Read Acts 5
Focus on verse 4
Why does it seem that corruption always seems to find its way into nearly every human endeavor? Most often these things start as an honest effort on the part of some well-meaning people to do something good for humanity. If it is an effective organization people get excited about supporting the cause and money starts to flow. If there is going to be a time when corruption finds its way in, this is probably it. We are warned of this in the later writings of the New Testament when Paul writes,
“For the love of money is a root of all kinds of evil. Some people, eager for money, have wandered from the faith and pierced themselves with many griefs.” (1 Timothy 6:10)
In today’s reading we find the account of Ananias and Sapphira, who sold a piece of land and donated some of the proceeds to the local church in Jerusalem. Many of the people were doing this sort of thing at the time it would seem, why would this account be different?
Apparently, they had agreed together that when they gave the money to the church they would present it as if it were the total amount they had received for the property they sold. Why exactly they had planned this, the text does not clearly inform us of, and if they had known the consequences, perhaps they would have chosen to be honest about it. But they both independently chose to go along with the lie for some reason, and both met instantaneous divine judgment as a result. Peter makes an interesting assessment as he explains why the judgment of God was coming their way.
While it remained unsold, did it not remain your own? And after it was sold, was it not at your disposal? Why is it that you have contrived this deed in your heart? (v. 4)
What is the “deed” that Peter claims God found so reprehensible? It would seem that it was not really the holding back of the money that was so corrupt, but the lying about holding it back. Given that the enemy of God is the great deceiver himself, Satan also known as Lucifer or The Devil, perhaps it should not be surprising to us that God is not fond of deception and lies. Obviously God does not strike dead every person who tells a lie, or there would be precious few of us left alive.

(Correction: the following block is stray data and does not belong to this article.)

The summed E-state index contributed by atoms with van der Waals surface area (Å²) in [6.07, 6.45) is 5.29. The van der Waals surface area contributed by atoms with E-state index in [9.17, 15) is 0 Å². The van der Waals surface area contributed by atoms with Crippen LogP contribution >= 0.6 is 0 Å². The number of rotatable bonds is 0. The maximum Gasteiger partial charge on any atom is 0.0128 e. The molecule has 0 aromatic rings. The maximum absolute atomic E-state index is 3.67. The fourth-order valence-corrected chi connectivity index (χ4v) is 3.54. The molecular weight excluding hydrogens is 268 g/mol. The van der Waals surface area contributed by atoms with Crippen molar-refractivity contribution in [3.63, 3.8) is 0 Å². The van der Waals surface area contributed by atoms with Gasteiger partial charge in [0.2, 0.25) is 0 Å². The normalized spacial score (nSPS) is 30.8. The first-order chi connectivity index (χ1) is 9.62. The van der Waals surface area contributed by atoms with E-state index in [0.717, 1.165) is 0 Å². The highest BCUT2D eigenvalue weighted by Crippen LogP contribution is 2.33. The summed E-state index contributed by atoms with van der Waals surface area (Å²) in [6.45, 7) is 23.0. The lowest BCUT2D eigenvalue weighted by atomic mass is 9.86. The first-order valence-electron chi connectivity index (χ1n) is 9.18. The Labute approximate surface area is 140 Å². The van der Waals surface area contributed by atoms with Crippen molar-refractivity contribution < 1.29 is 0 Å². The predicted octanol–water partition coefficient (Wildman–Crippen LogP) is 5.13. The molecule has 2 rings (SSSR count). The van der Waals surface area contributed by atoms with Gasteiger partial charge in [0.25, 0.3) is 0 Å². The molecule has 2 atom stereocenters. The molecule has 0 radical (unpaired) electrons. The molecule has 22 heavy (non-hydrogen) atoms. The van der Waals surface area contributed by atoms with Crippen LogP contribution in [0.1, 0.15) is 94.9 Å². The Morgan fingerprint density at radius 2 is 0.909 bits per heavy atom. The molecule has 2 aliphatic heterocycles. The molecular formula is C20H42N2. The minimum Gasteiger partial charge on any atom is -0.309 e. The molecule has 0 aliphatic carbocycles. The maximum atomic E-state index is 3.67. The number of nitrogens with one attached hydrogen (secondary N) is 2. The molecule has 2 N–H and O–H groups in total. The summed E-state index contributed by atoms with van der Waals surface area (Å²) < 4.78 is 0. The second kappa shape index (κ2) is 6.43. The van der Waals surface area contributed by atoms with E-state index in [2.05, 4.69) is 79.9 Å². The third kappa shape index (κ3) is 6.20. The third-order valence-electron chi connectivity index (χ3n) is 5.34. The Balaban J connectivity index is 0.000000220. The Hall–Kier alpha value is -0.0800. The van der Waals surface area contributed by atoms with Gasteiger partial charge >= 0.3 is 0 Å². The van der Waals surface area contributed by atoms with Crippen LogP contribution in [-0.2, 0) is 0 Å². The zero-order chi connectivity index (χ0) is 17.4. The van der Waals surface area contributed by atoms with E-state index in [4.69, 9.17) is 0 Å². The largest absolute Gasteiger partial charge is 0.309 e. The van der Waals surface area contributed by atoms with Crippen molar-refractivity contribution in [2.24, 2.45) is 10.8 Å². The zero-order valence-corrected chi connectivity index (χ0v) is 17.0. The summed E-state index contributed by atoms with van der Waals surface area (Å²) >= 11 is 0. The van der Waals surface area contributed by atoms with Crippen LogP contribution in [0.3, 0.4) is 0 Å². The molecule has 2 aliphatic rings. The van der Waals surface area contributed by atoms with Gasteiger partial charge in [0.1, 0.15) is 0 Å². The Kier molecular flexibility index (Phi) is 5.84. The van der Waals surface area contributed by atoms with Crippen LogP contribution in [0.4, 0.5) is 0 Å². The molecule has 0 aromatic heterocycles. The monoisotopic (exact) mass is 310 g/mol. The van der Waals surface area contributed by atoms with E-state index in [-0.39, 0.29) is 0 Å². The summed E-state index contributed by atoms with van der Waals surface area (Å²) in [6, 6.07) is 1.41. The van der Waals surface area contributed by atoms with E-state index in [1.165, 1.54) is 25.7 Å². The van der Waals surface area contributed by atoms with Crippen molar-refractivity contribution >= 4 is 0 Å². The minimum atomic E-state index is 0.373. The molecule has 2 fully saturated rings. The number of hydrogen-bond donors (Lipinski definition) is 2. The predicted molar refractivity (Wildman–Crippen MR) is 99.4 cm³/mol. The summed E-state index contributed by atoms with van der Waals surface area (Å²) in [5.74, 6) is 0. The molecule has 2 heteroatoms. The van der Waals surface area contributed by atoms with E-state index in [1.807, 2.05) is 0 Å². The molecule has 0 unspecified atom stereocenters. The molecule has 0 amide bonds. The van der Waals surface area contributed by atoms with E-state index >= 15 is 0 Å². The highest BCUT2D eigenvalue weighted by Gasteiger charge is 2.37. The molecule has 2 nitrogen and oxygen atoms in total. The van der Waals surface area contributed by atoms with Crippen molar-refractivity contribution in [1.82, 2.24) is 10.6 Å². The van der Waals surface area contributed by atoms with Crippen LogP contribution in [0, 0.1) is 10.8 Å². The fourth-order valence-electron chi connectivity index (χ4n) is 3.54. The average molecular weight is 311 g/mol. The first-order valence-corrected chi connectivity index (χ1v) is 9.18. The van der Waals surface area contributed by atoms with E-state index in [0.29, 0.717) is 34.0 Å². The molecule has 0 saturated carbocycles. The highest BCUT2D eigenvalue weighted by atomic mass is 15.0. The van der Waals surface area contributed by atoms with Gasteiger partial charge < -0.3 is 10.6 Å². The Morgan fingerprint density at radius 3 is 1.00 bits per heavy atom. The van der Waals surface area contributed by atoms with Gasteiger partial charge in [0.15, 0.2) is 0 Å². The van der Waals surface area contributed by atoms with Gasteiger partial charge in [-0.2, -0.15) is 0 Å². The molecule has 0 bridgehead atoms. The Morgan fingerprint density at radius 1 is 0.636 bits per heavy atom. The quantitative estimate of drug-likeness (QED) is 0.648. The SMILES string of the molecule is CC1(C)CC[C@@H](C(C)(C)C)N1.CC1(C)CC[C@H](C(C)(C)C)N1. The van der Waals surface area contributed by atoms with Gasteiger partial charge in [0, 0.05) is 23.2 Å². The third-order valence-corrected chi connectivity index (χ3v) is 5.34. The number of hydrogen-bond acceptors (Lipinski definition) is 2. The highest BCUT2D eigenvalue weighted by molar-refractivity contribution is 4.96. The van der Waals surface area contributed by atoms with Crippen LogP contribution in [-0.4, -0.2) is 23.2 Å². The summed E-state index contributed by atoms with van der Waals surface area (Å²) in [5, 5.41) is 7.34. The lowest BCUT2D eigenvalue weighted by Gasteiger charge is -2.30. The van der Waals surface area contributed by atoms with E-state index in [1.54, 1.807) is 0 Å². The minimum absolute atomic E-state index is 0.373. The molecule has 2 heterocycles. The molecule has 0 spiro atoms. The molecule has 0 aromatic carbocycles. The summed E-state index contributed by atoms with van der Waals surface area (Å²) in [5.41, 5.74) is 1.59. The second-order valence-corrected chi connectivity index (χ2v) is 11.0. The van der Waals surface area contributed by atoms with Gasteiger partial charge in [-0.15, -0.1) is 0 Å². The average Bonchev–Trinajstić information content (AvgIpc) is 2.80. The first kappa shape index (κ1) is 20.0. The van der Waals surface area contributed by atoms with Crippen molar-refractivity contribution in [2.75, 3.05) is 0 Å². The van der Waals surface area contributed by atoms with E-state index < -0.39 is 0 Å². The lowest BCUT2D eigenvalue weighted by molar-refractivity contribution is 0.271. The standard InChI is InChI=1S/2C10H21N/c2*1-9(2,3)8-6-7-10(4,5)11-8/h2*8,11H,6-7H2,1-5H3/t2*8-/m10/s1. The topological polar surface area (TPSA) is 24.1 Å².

I believe that in this case God was seeking exactly the response from the church that we find in verse eleven.
“And great fear came upon the whole church and upon all who heard of these things.” (v. 11)
It would seem that God was seeking to establish a base line of respect for honesty and righteousness within the ranks of the church, because the church was to be different than the rest of the world. It was different in the way the people loved and respected one another, and it was different in the way truth was upheld and corruption was exposed.
Perhaps if the church in America today was a little more vigilant in upholding the truth and exposing corruption even just within its own ranks, there might be a greater level of healthy fear of God within the general population of the nation. It would seem from my observation that corruption is commonly accepted, and perhaps even expected in some of the highest levels of authority in the nation. It makes me wonder what kind of action God would have to take to shock us back into behaving honestly.